Iran's friendship with Russia turns sour
TEHRAN // Iranian officials have voiced dismay at Russia for backing a US-led tougher round of sanctions against Tehran, and followed it by criticising Moscow for failing to deliver an anti-aircraft missile system that would enable Iran to guard its nuclear facilities against a US or Israeli strike.
The fallout has led some analysts to question the closeness of a relationship that previously appeared to be airtight. A draft sanctions resolution was submitted to the UN Security Council last Tuesday with the agreement of the five permanent council members - Britain, China, France, Russia and the United States - as well as Germany. Russia, along with China, had previously been reluctant to back further sanctions.
Moreover, the draft submission came only a day after Iran had, in a joint declaration with Turkey and Brazil, agreed to send 1.2 tonnes of its low-enriched uranium (LEU) to Turkey in exchange for 120kg of medium-enriched uranium in the form of fuel rods for a Tehran research reactor. Tehran had hoped the agreement would draw Russian and Chinese support and preclude the formation of a consensus among world powers on a new sanctions resolution.
The strongest protest over Russia's decision to support the sanctions came from the President Mahmoud Ahmadinejad, who adopted a rare admonitory tone towards Moscow. "If I were in the Russian officials' shoes, I would be more careful in making remarks about this great neighbour of theirs," he told reporters after a cabinet meeting on Sunday. "The Tehran declaration [with Turkey and Brazil] has paved the way for interaction and we expect a neighbour and friendly country [Russia] to decisively defend the declaration and not allow other excuses to prevent constructive interaction."
The cause of the Security Council members' concern and their subsequent support for the US-proposed sanctions is Iran's refusal to stop uranium enrichment even after it agreed in the Brazil-Turkey deal to abandon its demand for a nuclear fuel swap to be made on Iranian soil. Critics in the US say Russian approval of the draft resolution was given in exchange for US concessions to Moscow. The US on Friday lifted bans against three Russian entities accused of helping Iran's nuclear programme, including the state arms exporter Rosoboronexport.
US officials dismissed such allegations. "This was not a quid pro quo, but the fact that Russia has improved its performance with respect to Iran has given us the confidence to take these steps," the US state department spokesman, PJ Crowley, was quoted by news agencies as saying. Lifting the ban on the arms exporter will allow Russia to deliver a long-delayed shipment of the S-300 anti-aircraft system worth several hundred million dollars to Iran.
Russian officials have said over the past week that new sanctions, if approved by the Security Council, will not affect current agreements - including the missile sale deal - between it and Iran, but the promises seem to have done little to convince Iranian officials of Russia's sincerity. "Refusal to deliver the S-300s will strike a blow to Russia's reputation as a reliable arms supplier," Mahmoud Reza Sadjadi, Iran's ambassador in Moscow, was quoted as saying by Russian news agencies yesterday.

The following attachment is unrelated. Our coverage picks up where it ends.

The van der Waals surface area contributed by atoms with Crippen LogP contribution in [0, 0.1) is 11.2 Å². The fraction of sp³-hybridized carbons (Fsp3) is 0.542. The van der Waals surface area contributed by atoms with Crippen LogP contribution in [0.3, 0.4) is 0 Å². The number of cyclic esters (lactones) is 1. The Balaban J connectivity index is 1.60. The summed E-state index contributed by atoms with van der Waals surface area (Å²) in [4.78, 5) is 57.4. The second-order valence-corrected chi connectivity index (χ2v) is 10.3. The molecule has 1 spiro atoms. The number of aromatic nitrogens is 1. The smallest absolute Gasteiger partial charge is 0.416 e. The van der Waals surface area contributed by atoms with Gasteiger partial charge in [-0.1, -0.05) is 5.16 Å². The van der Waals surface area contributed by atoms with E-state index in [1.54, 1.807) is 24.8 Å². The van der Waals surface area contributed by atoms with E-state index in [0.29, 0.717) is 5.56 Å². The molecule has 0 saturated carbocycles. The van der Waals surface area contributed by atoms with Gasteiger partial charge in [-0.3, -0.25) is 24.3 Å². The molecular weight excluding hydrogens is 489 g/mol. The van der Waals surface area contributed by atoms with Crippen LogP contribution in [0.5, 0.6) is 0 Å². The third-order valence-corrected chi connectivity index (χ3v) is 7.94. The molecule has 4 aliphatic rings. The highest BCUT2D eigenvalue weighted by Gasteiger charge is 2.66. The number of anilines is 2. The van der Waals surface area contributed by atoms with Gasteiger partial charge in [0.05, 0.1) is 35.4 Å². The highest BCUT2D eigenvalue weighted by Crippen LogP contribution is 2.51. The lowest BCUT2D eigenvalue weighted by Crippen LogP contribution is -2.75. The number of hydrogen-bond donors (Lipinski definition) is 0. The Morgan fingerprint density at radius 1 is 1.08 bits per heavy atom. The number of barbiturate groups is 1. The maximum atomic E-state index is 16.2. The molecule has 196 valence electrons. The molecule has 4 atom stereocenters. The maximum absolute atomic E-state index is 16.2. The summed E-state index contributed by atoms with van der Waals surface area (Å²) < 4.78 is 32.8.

"It would compel us to question Russia's reliability at such sensitive moments." Russia has also made new, conditional promises to kickstart the long-delayed operation of the 1000-megawatt Bushehr nuclear power plant in August. "We are counting on the nuclear power station launching in August, if everything goes as planned," Sergei Kiriyenko, the head of Russia's atomic energy agency said last week.
Some Iranian analysts believe Russia will continue to be more open to the US' stance on Iran for strategic reasons. "The time when the US and Russia were threats to each other is somehow over," said a Tehran-based analyst on condition of anonymity. "Now both of them have realised that if they waste their energy and resources to fight each other, newly-emerged powers that are demanding their share of the world economy and politics will find a chance to take over."
The analyst said Iran has typically tried to secure Russian diplomatic support by countering the expansion of US influence in such former Soviet republics as Turkmenistan, Uzbekistan and Azerbaijan. "Tehran always hoped to undermine the US position there by strengthening the Russians against the Americans ? In return it hoped to be supported by Russia against the US." But, the analyst added: "This will, however, not affect relations with Russia considerably. Iran may complain about the Russian behaviour, but it can't afford to show too strong a reaction towards its powerful neighbour."
But some Iranians have called for Tehran to reassess its strategic alliance with Russia. "Russia's stance, which has become more transparent recently, will cause Iran not to put all its eggs in Russia's basket," Afshar Soleimani, a former Iranian diplomat, wrote in an article published by Iran Diplomacy, a reformist website. "If all Moscow's games and disloyalties, in return for all the concessions granted to it by Tehran in the region and the international scene, are taken into consideration, the twofold loss incurred on the Iranian nation will be more evident."
Published: May 26, 2010 04:00 AM